One of my favorite parts of goat ranching is going to auctions and bringing home new does from all around the country to help broaden the genetics up in our neck of the woods. While I love bringing home new goats, traveling is my favorite thing to do. As noted above, we are professional road trippers. When we need something fun to do, we plan a road trip. In May, one of our favorite auctions was canceled due to the virus. That meant we couldn’t go on a road trip, a much-needed break from work and school.

For months I have been going a little stir crazy at home. As states and borders have been reopening and closing again over the last couple of months, this question has been in the back of my mind, “Will we get to go on a road trip to the Cream of the Crop Kiko Sale this year in October?” We just got word, early August, that as of right now the sale will still be happening...can you say road trip!! To say I am looking forward to the sale and the 19-hour drive is an understatement. Most people balk when they hear we drive that far just to get goats. What can I say, we love it! We love the drive, the people, connecting with other ranchers, the barn smell...bringing new Kiko goats home!

We are still a couple of months away, but we are crossing our fingers that nothing changes and we can return to one of our favorite goat auctions! The Crise Crew needs another road trip under our belts ASAP!

End Perspectives:

It was initially just about a long weekend trip, something fun to do, where we could visit our friends and family and enjoy learning about goats along the way. Our goating adventure has become so much more. Each one of us looks forward to this auction every year now, perhaps each for a different reason. Josh enjoys being able to open our genetic bottleneck up in Maine by making purchases at the sale. Amelia enjoys scrutinizing each goat and color-coding in her catalog to help aid us in deciding which goats to purchase during the sale. Kathy enjoys chatting up everyone at the sale, talking about everything under the sun. There is truly something there for everyone. While the road trip is still just as important to us, the experience of the goat sale itself has played a pivotal role in shaping our business and operation. The people at this auction are one of a kind, remarkable, knowledgeable, and kind. We thank you for imparting your knowledge and know-how to us. Here’s to hoping we meet new ranchers, reconnect with old (I use that figuratively, not literally) faces, and learn more about the amazing Kiko breed in 2020!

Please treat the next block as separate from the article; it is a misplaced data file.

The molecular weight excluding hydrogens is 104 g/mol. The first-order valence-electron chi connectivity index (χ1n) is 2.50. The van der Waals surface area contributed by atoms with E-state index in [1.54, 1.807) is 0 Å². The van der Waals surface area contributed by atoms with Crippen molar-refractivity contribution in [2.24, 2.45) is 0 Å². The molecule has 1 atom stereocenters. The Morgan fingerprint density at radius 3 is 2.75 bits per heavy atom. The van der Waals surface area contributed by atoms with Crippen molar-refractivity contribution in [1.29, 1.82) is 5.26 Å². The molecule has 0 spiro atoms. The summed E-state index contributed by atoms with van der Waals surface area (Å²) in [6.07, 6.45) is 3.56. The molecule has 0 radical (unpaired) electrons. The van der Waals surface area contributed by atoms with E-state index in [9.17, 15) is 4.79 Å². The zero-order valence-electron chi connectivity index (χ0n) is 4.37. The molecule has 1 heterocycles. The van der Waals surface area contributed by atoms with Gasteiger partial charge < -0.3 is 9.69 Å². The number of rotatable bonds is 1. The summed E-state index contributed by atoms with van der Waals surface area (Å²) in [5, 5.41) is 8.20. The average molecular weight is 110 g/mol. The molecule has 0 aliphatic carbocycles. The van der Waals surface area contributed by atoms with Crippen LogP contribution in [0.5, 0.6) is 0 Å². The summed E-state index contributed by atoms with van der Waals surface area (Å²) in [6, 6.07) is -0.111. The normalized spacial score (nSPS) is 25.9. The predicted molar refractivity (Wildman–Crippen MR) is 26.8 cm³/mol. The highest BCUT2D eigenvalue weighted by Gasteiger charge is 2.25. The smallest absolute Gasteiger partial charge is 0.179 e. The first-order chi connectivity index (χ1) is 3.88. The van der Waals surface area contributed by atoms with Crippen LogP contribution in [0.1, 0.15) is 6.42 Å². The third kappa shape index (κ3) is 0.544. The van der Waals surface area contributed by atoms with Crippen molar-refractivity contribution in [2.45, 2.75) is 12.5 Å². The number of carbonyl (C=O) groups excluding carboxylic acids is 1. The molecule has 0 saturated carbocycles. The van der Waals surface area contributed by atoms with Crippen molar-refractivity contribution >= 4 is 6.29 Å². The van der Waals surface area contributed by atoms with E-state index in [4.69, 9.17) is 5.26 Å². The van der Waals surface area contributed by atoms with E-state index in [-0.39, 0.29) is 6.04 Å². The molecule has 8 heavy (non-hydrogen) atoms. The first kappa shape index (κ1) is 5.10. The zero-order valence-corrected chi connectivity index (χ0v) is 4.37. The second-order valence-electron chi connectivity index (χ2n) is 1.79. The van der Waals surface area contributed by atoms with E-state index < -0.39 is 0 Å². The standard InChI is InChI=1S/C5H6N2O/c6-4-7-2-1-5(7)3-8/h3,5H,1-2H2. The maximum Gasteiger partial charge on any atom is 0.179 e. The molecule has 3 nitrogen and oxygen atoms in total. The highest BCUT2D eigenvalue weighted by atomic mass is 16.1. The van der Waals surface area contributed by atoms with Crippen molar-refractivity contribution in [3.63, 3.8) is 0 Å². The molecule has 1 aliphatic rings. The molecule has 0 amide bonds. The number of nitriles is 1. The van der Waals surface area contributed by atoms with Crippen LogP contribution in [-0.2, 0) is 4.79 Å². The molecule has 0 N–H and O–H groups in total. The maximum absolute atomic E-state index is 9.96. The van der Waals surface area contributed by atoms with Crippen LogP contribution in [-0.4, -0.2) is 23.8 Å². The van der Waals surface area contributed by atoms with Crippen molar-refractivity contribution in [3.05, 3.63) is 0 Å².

(Josh and Kathy Crise, and their grown children, Amelia and Kevin, operate Marble
Creek Acres in Lee, Maine. For interest in a future year’s Kiko waitlist, questions or if you
have topics you might like to read about in a future Goat Rancher, we can be reached at
207-619-3758, email [email protected] or